Many people research the Revolutionary War and the Civil War, but the War of 1812 doesn’t seem to get as much attention. North Carolina didn’t have as big of a role in the War of 1812 as some other states did, but there were still plenty of soldiers who fought from NC. In conjunction with the State Archives of North Carolina, the Government and Heritage Library has a digital collection for pay vouchers from the War of 1812.
War of 1812
This July, the Government and Heritage Library is highlighting North Carolina’s military history at ExploreNC, and we’ve updated the Military History page to include links to many new resources, including information about the state’s early military conflicts.
Check it out here: http://statelibrary.ncdcr.gov/ghl/themes/june.html.
As one of the original 13 colonies, North Carolina’s military history is deep, rich, and complex—and some of the battles fought in the early days of the colonies and the United States took place on her soil. Small but intense conflicts occurred in the colony’s early history, as rival factions, both native and colonial, vied with each other for space and control of the land. North Carolina was one of the last states to join the Confederacy, and it is during this time that the phrase “Tar Heels” gained popularity. You might still hear some old timers quote Walter Clark about the Tar Heels: “First at Bethel. Farthest to the Front at Gettysburg and Chickamauga. Last at Appomattox.” Eighty years later, as World War II raged, the first class of African Americans to serve in the US Marine Corps began their training at the segregated Montford Point Base adjacent to Camp Lejeune, North Carolina. Today, North Carolina’s land, sea, and airspace help to train many of the soldiers and sailors currently on active duty around the world. So, as we celebrate the anniversary of our country’s Declaration of Independence, take a few moments to learn a little more about the impact of North Carolina on our country’s military history. read more . . .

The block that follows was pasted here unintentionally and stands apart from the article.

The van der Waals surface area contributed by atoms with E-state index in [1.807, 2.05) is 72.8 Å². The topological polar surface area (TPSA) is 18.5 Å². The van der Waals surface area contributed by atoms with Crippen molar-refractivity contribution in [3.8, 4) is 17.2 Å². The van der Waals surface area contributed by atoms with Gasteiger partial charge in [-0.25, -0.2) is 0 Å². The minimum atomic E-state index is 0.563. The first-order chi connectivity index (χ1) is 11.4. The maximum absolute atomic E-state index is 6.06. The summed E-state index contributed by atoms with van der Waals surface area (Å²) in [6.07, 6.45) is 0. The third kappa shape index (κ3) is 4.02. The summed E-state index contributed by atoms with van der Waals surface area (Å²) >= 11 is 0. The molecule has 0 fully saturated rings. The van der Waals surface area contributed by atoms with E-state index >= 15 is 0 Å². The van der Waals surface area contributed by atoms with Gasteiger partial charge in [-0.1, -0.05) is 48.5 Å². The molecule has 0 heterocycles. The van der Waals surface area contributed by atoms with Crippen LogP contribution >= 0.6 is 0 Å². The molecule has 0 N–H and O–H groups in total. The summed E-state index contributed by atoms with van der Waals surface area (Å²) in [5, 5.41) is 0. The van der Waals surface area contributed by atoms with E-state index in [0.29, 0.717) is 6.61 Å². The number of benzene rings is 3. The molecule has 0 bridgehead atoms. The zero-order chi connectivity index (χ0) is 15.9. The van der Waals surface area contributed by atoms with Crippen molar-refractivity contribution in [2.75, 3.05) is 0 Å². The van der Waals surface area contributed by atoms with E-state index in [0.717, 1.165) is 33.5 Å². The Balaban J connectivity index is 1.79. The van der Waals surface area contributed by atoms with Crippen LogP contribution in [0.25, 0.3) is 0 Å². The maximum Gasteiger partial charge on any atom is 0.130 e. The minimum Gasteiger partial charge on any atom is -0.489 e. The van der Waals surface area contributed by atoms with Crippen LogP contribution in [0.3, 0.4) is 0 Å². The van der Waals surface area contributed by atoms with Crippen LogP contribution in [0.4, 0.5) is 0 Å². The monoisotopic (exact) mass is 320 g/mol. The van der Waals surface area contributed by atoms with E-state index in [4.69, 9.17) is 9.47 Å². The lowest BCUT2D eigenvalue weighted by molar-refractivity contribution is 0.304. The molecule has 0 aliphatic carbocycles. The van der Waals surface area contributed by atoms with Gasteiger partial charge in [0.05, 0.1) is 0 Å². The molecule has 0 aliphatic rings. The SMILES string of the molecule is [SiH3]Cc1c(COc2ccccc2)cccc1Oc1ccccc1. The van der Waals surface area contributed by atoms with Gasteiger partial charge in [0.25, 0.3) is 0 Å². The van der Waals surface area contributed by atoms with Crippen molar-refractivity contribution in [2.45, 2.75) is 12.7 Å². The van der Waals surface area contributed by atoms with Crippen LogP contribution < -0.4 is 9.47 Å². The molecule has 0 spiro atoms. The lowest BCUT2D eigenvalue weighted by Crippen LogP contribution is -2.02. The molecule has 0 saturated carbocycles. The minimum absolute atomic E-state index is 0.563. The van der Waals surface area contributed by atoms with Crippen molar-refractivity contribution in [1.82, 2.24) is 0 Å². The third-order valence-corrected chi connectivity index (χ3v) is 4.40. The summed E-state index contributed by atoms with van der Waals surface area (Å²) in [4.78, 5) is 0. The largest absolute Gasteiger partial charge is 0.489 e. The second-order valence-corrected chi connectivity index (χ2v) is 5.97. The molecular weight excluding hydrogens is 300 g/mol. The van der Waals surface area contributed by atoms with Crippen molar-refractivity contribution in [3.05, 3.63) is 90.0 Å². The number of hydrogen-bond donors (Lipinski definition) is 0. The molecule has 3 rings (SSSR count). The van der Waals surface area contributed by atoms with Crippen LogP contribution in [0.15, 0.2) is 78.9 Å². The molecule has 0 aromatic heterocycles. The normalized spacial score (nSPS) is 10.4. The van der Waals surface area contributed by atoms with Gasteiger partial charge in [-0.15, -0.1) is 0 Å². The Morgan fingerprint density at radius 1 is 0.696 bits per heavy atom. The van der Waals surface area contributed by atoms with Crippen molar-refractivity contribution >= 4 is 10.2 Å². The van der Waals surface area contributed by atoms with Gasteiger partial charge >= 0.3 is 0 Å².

2nd Annual Family History Fair Exhibitors
Confirmed vendors as of October 22, 2013
- A B Pruitt (bookseller)
- Afro-American Historical and Genealogical Society (Piedmont/Triad Chapter)
- Cumberland County Public Library
- Esther’s Place – Heritage Inspired Jewelry and Gifts
- Friends of the Archives
- Gaston County Public Library
- Genealogy Research of North Carolina (bookseller)
- Government and Heritage Library
- Historic Jamestown Society: Operator of Mendenhall Homeplace, an Interpretive Center of the “Other South.”
- Interwoven Heritage Services
- Joel Lane Museum
- Dr. Laura C. Edwards, researcher and author
- North Carolina Chapter of the Association of Professional Genealogists
- North Carolina Genealogical Society
- Olivia Raney Local History Library
- Raleigh Family History Center
- State Archives of North Carolina
- N.C. Historical Books by Dunaway (bookseller)
- US Daughters of 1812 – Capt. Johnston Blakeley Chapter
- Wake County Genealogical Society
- Yates Mill Chapter, National Society of the Daughters of the American Revolution (more…)
New additions to the collections of the Government and Heritage Library:
The U.S. Navy Pictorial History of the War of 1812, by Don Philpott. To commemorate the recent bicentennial, this book combines fresh historical narrative with more than one hundred dramatic illustrations which focus on the War of 1812’s naval battles, its most important and influential conflicts. Most from the U.S. Navy archives, the illustrations are official works and and include depictions showing naval vessels along with historic individuals and battle scenes.
The Weight of Vengeance: The United States, the British Empire, and the War of 1812, by Troy Bickham. Presenting new historical information in a global context, the author commemorates the 200th anniversary of the War of 1812 transforming our understanding of this “forgotten” yet pivotal war.
Library materials will be available for check out at the Government and Heritage Library by North Carolina State Agency employees or may be borrowed through an interlibrary loan request at your local public library. To view other new library acquisitions, click here.